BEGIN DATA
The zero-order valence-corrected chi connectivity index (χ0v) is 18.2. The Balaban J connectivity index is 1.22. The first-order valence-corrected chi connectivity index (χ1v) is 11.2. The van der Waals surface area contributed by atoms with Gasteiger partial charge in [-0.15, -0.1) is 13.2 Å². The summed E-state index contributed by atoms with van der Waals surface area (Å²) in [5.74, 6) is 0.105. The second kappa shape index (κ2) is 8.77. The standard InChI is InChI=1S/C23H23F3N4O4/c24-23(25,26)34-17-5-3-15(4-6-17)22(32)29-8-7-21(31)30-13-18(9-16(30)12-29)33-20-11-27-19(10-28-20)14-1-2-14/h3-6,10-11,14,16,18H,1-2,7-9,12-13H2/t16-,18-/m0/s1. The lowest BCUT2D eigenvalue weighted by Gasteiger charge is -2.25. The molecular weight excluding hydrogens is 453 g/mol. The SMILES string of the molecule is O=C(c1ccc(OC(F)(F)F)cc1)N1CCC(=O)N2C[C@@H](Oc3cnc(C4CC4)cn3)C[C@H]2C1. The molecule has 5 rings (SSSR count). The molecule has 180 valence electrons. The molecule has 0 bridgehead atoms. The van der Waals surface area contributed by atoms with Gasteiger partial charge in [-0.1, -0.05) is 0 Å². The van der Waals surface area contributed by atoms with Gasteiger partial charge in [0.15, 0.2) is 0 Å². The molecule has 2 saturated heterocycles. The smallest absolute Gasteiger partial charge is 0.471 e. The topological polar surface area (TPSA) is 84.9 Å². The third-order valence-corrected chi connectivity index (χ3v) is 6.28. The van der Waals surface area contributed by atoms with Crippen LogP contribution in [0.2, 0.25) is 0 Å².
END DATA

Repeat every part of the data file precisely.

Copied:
The zero-order valence-corrected chi connectivity index (χ0v) is 18.2. The Balaban J connectivity index is 1.22. The first-order valence-corrected chi connectivity index (χ1v) is 11.2. The van der Waals surface area contributed by atoms with Gasteiger partial charge in [-0.15, -0.1) is 13.2 Å². The summed E-state index contributed by atoms with van der Waals surface area (Å²) in [5.74, 6) is 0.105. The second kappa shape index (κ2) is 8.77. The standard InChI is InChI=1S/C23H23F3N4O4/c24-23(25,26)34-17-5-3-15(4-6-17)22(32)29-8-7-21(31)30-13-18(9-16(30)12-29)33-20-11-27-19(10-28-20)14-1-2-14/h3-6,10-11,14,16,18H,1-2,7-9,12-13H2/t16-,18-/m0/s1. The lowest BCUT2D eigenvalue weighted by Gasteiger charge is -2.25. The molecular weight excluding hydrogens is 453 g/mol. The SMILES string of the molecule is O=C(c1ccc(OC(F)(F)F)cc1)N1CCC(=O)N2C[C@@H](Oc3cnc(C4CC4)cn3)C[C@H]2C1. The molecule has 5 rings (SSSR count). The molecule has 180 valence electrons. The molecule has 0 bridgehead atoms. The van der Waals surface area contributed by atoms with Gasteiger partial charge in [-0.1, -0.05) is 0 Å². The van der Waals surface area contributed by atoms with Gasteiger partial charge in [0.15, 0.2) is 0 Å². The molecule has 2 saturated heterocycles. The smallest absolute Gasteiger partial charge is 0.471 e. The topological polar surface area (TPSA) is 84.9 Å². The third-order valence-corrected chi connectivity index (χ3v) is 6.28. The van der Waals surface area contributed by atoms with Crippen LogP contribution in [0.2, 0.25) is 0 Å².